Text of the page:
Learning to teach

I just got back home from giving my first ever real lecture. I’ve been bouncing around on adrenaline since 1pm or so, cycled there, did the thing, cycled home. Stumbled into the bathtub with a lot of chocolate and did nothing for the next hour.

To set the scene: I was to teach fresh MSc students all about molecular biology. Not a big deal, right? Trouble is, some of them did undergrads in medicine, some in basic science. Meaning that their existing knowledge was quite diverse. I tried to get them all to the same level by starting out with really basic things and slowly building up. I invited them to ask questions and make it all a bit interactive.

Interestingly, the slides I had expected to be difficult went down quite smoothly. Not many questions asked, but also no puzzled looks. The slides I thought were gonna be easy, resulted in more questions. Maybe because I was really well prepared for the difficult ones and less so for the easier ones? But of course – that I cloned a million plasmids doesn’t mean it’s easy for them to grasp, and that I’ve never handled an electron microscope doesn’t mean I can’t explain the basics. Some of the slides went pretty badly IMO, but maybe only because I know the techniques involved very well? I knew I was leaving out details, but they of course didn’t…

The interactive bit worked out quite well, so well that I didn’t have enough time to cover the last two slides and in the end had to resort to “okay, know what? Forget about this – we’ll not include it on the exam”. Which I could do, because I haven’t handed in the questions yet. Two of them grunted at this though – they were the ones with the most advanced knowledge who were a bit upset about discussing so many “basic” things and then skipping over the finally interesting slides…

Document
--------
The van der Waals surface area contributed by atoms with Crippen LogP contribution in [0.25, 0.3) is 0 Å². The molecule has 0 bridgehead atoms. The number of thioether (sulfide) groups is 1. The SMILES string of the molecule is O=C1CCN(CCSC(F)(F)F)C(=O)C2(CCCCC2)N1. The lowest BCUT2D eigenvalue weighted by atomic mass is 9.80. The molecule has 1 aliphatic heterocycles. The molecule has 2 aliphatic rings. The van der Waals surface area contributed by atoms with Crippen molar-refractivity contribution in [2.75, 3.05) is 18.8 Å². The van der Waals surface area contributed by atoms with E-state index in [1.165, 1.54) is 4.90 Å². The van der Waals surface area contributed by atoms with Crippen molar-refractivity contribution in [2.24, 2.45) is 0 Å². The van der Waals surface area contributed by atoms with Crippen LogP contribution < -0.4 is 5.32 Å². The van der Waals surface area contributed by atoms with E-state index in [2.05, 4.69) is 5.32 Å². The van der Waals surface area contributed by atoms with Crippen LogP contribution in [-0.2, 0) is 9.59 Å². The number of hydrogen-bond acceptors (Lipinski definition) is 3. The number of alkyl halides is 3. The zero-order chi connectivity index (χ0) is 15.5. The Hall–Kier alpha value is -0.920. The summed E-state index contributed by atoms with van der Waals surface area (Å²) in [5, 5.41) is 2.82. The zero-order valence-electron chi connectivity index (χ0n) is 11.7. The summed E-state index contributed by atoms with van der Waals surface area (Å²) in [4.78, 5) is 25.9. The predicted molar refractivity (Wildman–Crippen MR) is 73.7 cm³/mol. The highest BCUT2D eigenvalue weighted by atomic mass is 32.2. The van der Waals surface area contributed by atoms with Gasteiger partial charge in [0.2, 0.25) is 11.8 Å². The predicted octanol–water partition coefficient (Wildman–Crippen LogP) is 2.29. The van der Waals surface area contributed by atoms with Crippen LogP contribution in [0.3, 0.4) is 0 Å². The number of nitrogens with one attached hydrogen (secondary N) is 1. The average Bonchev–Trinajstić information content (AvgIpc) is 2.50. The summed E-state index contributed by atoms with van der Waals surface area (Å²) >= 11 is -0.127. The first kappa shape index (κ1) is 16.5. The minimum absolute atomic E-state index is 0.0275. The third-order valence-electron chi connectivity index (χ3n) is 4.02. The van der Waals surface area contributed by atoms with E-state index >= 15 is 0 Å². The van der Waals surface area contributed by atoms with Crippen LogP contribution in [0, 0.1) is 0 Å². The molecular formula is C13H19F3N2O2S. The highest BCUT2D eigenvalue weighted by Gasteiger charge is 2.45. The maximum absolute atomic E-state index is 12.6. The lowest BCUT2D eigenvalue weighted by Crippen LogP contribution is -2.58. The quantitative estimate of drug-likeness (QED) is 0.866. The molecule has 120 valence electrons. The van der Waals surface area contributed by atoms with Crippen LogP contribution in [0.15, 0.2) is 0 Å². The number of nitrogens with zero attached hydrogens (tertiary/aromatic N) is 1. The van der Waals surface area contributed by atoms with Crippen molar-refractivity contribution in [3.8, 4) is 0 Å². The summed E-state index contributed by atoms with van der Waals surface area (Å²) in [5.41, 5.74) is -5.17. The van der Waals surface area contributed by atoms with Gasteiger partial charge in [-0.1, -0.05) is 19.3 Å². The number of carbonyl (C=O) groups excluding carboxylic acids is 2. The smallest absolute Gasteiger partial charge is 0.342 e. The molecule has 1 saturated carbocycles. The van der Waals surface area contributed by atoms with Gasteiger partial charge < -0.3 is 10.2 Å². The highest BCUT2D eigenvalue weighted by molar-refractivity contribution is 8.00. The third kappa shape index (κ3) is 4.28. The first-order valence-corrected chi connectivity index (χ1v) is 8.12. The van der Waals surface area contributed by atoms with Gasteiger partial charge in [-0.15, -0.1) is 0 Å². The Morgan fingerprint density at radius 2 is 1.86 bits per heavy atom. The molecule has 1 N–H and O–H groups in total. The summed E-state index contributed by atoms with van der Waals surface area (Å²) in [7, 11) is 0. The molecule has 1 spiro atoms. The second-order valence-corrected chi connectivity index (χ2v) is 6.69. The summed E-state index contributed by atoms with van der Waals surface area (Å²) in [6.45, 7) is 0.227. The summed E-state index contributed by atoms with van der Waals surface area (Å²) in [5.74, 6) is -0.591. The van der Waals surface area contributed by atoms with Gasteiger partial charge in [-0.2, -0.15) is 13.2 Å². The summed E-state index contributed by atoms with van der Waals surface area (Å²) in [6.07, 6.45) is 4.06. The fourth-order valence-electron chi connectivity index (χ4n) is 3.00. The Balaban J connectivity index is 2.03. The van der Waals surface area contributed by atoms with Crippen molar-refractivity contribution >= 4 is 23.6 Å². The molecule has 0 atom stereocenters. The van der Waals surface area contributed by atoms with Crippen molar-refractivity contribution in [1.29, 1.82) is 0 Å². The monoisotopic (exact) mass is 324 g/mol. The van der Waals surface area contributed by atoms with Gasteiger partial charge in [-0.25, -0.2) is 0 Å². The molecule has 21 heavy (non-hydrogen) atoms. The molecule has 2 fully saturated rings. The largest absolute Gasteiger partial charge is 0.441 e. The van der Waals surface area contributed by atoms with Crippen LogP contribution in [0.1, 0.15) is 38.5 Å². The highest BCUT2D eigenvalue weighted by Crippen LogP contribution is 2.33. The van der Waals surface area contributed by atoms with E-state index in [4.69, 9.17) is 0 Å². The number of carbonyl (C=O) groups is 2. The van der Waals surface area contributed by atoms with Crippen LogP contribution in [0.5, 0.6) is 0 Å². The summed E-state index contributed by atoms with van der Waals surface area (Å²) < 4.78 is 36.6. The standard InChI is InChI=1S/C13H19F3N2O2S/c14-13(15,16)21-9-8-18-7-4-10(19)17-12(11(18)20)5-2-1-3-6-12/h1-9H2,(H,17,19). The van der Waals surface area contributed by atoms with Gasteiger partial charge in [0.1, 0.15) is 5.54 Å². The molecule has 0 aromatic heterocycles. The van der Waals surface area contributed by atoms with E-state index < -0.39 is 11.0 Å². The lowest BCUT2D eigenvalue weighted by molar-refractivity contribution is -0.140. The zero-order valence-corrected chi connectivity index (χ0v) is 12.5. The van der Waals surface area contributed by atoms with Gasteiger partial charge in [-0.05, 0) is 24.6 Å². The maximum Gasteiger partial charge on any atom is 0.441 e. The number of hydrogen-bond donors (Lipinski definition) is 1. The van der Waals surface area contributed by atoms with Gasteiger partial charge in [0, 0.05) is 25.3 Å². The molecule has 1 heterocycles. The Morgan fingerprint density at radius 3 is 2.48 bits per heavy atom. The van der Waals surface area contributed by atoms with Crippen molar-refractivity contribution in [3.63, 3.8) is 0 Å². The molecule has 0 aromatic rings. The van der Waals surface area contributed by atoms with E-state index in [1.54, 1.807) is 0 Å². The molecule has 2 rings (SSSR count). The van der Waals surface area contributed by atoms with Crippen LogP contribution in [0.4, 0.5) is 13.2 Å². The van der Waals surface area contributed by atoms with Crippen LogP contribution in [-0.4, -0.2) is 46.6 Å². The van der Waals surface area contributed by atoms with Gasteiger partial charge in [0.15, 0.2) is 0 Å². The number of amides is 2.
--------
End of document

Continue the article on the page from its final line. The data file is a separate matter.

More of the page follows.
Because I might want to develop a teaching portfolio, I asked them to fill out a short evaluation form. I’m happy, because on a scale of 1-5 on how well I explained things, I got only a few 3s, mostly 4s and even some 5s. Not too bad, for a first lecture, right?! They also liked the structure and material used.

Interesting parts are difficulty: even though the survey was anonymous, I can tell that the medics rated it as too difficult, the scientists either as neutral or too easy. No idea how to resolve that issue. It really went from “too difficult, so maybe split into two lectures” to “it was too easy, maybe include additional topic X”? Which isn’t really up to me to solve – that’s for the course director. Still interesting case to spend some thought on. And a great thing for a teaching portfolio – how would you best handle such a situation?

Which has given me a great solution to a first-world dilemma: I’ve decided to spend Christmas at my parents’. The first two weeks spent at my parents’ since early 2007….. I was afraid I would grow very bored, but now I can work on this portfolio there. Sounds good to me :)

The most important message for me right now though, it that this lecture reminded me that I should try to be less of a perfectionist. Of course I didn’t say everything I had planned, and yes, some explanations probably could’ve been better. But in the end that didn’t matter. The feedback tells me it was okay for the students, they said they understand the material and the exam will tell whether they actually learned something. For a first lecture, I should be happy. I’ve learned a lot, there are things I would do differently in the future. The students didn’t complain. What more can you really want?!

Lessons learned as a newly single postdoc in Oxford

You are special. Remember that. Each and everyone of us is unique and has their own strengths.

I remember the day when I heard I won a competitive fellowship very well. My supervisor came to me – obviously very emotional – and said: you know, no one in my lab has ever won anything that good. After a moment of silence, he added: come to think of it, you may well be the only one in the department.

I was on top of a cloud. A big one. Supervising multiple students at once. Writing papers that summarised the past 3,5 years of work. Winning this fellowship that enabled me to move to Oxford. I was the next big thing, you know?